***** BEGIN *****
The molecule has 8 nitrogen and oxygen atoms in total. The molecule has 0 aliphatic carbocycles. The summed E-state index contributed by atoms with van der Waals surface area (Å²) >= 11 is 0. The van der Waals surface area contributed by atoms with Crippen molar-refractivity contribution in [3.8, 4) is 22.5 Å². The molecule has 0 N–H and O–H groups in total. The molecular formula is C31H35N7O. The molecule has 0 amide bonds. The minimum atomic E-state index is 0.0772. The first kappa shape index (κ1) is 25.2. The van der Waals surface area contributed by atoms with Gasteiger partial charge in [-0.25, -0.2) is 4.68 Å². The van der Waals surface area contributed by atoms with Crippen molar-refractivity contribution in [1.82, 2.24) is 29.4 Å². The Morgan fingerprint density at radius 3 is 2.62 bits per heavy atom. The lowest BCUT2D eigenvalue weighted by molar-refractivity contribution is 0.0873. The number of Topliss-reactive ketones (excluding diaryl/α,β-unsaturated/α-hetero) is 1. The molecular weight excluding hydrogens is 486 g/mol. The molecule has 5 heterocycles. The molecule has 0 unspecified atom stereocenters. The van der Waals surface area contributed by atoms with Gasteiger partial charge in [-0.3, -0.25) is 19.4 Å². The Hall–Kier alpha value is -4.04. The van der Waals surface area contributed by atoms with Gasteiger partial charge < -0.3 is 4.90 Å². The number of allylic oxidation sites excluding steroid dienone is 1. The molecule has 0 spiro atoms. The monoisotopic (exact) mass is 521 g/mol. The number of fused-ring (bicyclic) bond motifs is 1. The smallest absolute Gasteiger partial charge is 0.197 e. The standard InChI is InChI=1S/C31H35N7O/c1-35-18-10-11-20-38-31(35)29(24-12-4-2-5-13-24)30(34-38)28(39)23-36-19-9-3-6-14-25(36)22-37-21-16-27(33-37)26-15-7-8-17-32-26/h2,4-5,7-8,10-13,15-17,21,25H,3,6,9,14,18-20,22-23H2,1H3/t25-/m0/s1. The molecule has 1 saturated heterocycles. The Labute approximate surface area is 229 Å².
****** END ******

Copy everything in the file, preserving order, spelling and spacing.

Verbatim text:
The molecule has 8 nitrogen and oxygen atoms in total. The molecule has 0 aliphatic carbocycles. The summed E-state index contributed by atoms with van der Waals surface area (Å²) >= 11 is 0. The van der Waals surface area contributed by atoms with Crippen molar-refractivity contribution in [3.8, 4) is 22.5 Å². The molecule has 0 N–H and O–H groups in total. The molecular formula is C31H35N7O. The molecule has 0 amide bonds. The minimum atomic E-state index is 0.0772. The first kappa shape index (κ1) is 25.2. The van der Waals surface area contributed by atoms with Gasteiger partial charge in [-0.25, -0.2) is 4.68 Å². The van der Waals surface area contributed by atoms with Crippen molar-refractivity contribution in [1.82, 2.24) is 29.4 Å². The Morgan fingerprint density at radius 3 is 2.62 bits per heavy atom. The lowest BCUT2D eigenvalue weighted by molar-refractivity contribution is 0.0873. The number of Topliss-reactive ketones (excluding diaryl/α,β-unsaturated/α-hetero) is 1. The molecular weight excluding hydrogens is 486 g/mol. The molecule has 5 heterocycles. The molecule has 0 unspecified atom stereocenters. The van der Waals surface area contributed by atoms with Gasteiger partial charge in [-0.3, -0.25) is 19.4 Å². The Hall–Kier alpha value is -4.04. The van der Waals surface area contributed by atoms with Gasteiger partial charge < -0.3 is 4.90 Å². The number of allylic oxidation sites excluding steroid dienone is 1. The molecule has 0 spiro atoms. The monoisotopic (exact) mass is 521 g/mol. The number of fused-ring (bicyclic) bond motifs is 1. The smallest absolute Gasteiger partial charge is 0.197 e. The standard InChI is InChI=1S/C31H35N7O/c1-35-18-10-11-20-38-31(35)29(24-12-4-2-5-13-24)30(34-38)28(39)23-36-19-9-3-6-14-25(36)22-37-21-16-27(33-37)26-15-7-8-17-32-26/h2,4-5,7-8,10-13,15-17,21,25H,3,6,9,14,18-20,22-23H2,1H3/t25-/m0/s1. The molecule has 1 saturated heterocycles. The Labute approximate surface area is 229 Å².